FacebookTwitterGoogle+RedditEmail

The Day They Shot a Wolf in the Ghetto and What It Meant

by Quoting The Dean Of Science. "We Are Saddened," He Said, "by The Use Of Violence

I say I saw her end, but I didn’t.
And how she began, nobody knows. In prison

is what the paper pretends: in a pen,
in a lab, with the gate half open,

and the wolf lunging out to get free.
As if that wasn’t just the lead tot heir story

but the start of her life. Which then took off
in a streak of gray across dark green lawns

— its ears pressed flat, its legs going hard–
so the students, walking, their books in their arms

saw something they didn’t understand sprint (fast)
across what they did. Before they could ask

what it meant, she was gone. Like a dream
disappears at the edge of meaning and means

something else on the other side. Except,
of course, she wasn’t a dream. As soon as she leapt

away from the curb,
she became what the drivers swerved

around: the kind of soft mistake that wakes the kids
or ruins the job or the marriage. The drivers did

what they always did: they leaned on their horns and kept
on going. Shaking, now, and wet

with panic, the wolf dove (blind)
into narrow darkness and ran for a long time

from alley to alley.
Parts of the world are like the veins in an arm: hit one deeply

enough, and it’s a disappearance.
The wolf submerged into pure silence,

till she came up, across town, in a garden.
Chlorine pools. Plastic fish. Iron
deer at absurd attention. A landscape chose
to look like nature but safer than that: frozen

solid. Green light slanting through planted trees.
She must have stopped there and sampled the breeze,

maybe licked at the blood between the cracks
in her paws, fooled into thinking she could stop and relax

by blending, like everything else, into richness.
But the paper, later, quoted a witness:

“I thought,” said the woman, “she looked kind of funny.
Panting like that. And without anybody.

So when she didn’t move, I called the cops.”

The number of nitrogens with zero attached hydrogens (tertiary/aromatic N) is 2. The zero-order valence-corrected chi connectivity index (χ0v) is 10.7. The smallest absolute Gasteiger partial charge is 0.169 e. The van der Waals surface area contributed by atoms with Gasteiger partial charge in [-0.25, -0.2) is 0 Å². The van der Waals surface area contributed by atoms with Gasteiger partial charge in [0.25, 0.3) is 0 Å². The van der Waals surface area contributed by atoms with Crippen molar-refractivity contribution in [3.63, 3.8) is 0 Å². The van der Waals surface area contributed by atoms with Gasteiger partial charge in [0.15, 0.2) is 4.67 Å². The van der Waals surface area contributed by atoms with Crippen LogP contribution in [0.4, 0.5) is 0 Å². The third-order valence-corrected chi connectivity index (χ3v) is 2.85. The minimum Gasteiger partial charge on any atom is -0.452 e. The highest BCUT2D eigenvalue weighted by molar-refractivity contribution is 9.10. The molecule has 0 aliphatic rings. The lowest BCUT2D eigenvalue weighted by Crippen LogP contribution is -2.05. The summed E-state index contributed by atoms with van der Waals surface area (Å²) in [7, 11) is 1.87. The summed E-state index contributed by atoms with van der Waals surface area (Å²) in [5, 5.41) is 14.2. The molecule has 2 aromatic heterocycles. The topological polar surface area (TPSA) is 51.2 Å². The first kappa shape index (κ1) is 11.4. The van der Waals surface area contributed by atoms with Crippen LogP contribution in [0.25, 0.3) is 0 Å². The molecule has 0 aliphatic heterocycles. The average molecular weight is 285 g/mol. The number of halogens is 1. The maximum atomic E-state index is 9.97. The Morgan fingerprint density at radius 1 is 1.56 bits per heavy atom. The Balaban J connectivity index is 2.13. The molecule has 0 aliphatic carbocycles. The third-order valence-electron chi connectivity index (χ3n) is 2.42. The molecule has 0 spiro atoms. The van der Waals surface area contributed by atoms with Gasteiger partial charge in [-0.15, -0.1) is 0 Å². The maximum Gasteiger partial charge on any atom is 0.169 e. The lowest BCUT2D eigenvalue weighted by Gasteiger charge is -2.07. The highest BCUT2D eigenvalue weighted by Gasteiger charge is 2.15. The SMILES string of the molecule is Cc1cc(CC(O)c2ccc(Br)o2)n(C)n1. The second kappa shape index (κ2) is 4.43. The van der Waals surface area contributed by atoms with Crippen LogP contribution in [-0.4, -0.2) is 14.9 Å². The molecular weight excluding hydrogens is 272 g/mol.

They spotted her there like you’d spot

an idea in the midst of a conversation.
And after that, came the wail of sirens

streaking across suburban blocks– smearing the sense
and symmetry– till she hit the link fence
by the railroad tracks. Where (foam streaking her back)
she crossed over. The winos, the women at the laundromat,

barely noticed her passing. “Take
one to know one,” they kidded later. Like the mistake

of the rookie cop when he asked
if they’d seen something dark and scared run past,

and everyone pointed in different directions
— towards the sewer, the projects, up into heaven–

till the cop had to drive away. They caught her, finally,
when the neighborhood dogs started whining

at the smell of fear in the air.
The cops simply cut off their sirens and stared,

and the howls of the dogs rose like a map
superimposed on the back

of the city. If the wolf has to be a symbol
of something, then the symbol now trembled
in knee-high grass. A vet in a pure white van pulled over:
in his trunk, a collection of tranquilizers–

on his hands, a pair of surgical gloves–
as if we became what we touched.

“We had her,” the officer said, “in a corner
and were attempting to take her alive, as ordered,

when she charged. And two of my men dispatched her
before she could do any harm. Their reaction,”

he added, “was totally normal.”
The paper, later, came up with a moral

by quoting the Dean of Science.
“We are saddened,” he said, “by the use of violence

and the subsequent loss of learning.”
But that wasn’t learning I saw in the grass, turning

over and over itself till it died.
Her body was carted back to the lab, untied

on a table for the students to study, and then
what was left of the wolf was abandoned.